OK, so I know it did to be controversial and sell its magazine, but when GQ last week put the Bible on its list of “books not worth reading,” I think it still made a mistake. (You can read the article here: https://www.gq.com/story/21-books-you-dont-have-to-read).
In an attempt to be “cutting edge” with the current trend toward faulting faith and Christianity, for which my defense has been stated, it took a short-sighted, narrow approach. Rather than throwing out the Bible as bad fiction, irrelevant, or divisive, there is potential to find commonality in it.
Jesus Christ is not just an important figure in Christianity. He was Jewish and he is contained in the Muslim faith as a prophet. Abraham is another important figure uniting the three religions.
I have to agree with Tim Swarens at the Indy Star. The Bible also provides an opportunity to understand.
He argues the Bible is important “To understand history: Our nation’s founding document states, “We hold these truths to be self-evident, that all men are created equal, that they are endowed by their Creator with certain unalienable Rights, that among these are Life, Liberty and the pursuit of Happiness.” Where did those self-evident truths originate? They’re rooted in the biblical concept that all humans are created in God’s image.
I’d argue that the same idea was the inspirational and philosophical bedrock of the Abolitionist and Civil Rights movements. Martin Luther King Jr. was a Baptist preacher; to truly understand his work and writing, you have to read the book that most inspired him.”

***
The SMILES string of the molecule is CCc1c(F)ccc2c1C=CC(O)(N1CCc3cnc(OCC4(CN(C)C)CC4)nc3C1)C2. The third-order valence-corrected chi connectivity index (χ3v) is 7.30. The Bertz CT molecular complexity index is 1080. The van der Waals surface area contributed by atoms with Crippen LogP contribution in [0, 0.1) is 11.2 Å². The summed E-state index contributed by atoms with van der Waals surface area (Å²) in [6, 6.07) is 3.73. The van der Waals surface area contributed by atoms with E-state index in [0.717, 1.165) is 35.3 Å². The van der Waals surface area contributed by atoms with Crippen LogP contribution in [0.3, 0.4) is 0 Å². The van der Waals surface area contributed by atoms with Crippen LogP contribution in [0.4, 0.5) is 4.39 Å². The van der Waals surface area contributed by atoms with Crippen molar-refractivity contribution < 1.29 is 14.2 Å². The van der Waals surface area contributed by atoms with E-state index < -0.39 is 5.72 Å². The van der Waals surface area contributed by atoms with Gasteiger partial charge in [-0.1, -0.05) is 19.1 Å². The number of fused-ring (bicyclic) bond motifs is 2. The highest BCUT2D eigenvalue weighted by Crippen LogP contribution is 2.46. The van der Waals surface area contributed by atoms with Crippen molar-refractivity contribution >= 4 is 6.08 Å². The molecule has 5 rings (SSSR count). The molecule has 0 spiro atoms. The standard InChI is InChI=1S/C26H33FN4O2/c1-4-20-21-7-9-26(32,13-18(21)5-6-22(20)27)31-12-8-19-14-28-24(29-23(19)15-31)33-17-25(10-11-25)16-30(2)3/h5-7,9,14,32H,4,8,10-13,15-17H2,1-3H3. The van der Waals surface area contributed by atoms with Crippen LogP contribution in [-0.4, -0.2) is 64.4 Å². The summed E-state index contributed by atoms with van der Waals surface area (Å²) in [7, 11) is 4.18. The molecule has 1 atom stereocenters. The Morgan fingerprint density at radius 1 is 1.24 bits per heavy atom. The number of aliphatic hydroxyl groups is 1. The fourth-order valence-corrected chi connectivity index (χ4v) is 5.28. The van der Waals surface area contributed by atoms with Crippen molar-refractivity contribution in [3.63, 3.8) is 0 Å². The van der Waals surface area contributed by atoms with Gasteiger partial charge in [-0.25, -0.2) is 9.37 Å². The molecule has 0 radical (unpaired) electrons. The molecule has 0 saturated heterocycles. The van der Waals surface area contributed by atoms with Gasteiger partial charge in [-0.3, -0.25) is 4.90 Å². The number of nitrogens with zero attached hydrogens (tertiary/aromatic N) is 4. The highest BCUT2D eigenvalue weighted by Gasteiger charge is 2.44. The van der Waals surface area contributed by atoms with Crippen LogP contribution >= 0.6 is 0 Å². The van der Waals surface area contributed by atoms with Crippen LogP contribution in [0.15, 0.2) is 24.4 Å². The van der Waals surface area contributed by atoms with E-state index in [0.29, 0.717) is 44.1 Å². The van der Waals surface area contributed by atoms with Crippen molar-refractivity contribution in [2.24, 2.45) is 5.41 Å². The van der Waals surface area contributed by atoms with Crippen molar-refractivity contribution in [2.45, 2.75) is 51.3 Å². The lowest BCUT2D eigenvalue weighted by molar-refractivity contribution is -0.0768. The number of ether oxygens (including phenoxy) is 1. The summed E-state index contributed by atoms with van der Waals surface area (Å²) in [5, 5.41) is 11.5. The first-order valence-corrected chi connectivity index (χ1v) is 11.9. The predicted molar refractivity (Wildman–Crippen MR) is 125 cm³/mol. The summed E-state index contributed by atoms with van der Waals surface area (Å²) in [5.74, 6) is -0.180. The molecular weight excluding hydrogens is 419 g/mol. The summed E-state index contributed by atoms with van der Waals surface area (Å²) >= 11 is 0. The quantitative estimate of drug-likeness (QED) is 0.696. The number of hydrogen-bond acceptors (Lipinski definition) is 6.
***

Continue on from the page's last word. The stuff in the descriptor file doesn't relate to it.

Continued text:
Swarens also makes the point that to understand current events – everything from abortion to the fighting between Israelis and Palestinians – the Bible holds the key. Even understanding why Chick-fil-A and Hobby Lobby are closed on Sundays.
Beyond that, how will we ever understand our neighbors if we dismiss them? So instead of insulting Christians and minimizing what they believe, I think we need to realize the Bible reaches beyond any particular group.
He also complains it is repetitive. Yes, it is. In the NRSV version, love is mentioned 538 times, praise 204 times, and joy 172 times. And I appreciate every one. He argues it is foolish and “is rated very highly by all the people who supposedly live by it but who in actuality have not read it.” Well, I certainly don’t read as much as I should, but, like other books, words influence and shape thoughts and actions. I sincerely appreciate (and need) the peace the Bible provides, as well as its ability to lift me up on my worst days.
From his comments, it is obvious the GQ author does not understand the difference between reading a book and truly spending time with authors. At a minimum, I believe he has missed an opportunity to encourage others to learn some history and understand current events. At most, he missed an opportunity to change his own life. It’s a shame.
Proverbs 18:2 “A fool takes no pleasure in understanding, but only in expressing his opinion.”
Psalm 119:130 “The unfolding of your words gives light; it imparts understanding to the simple.”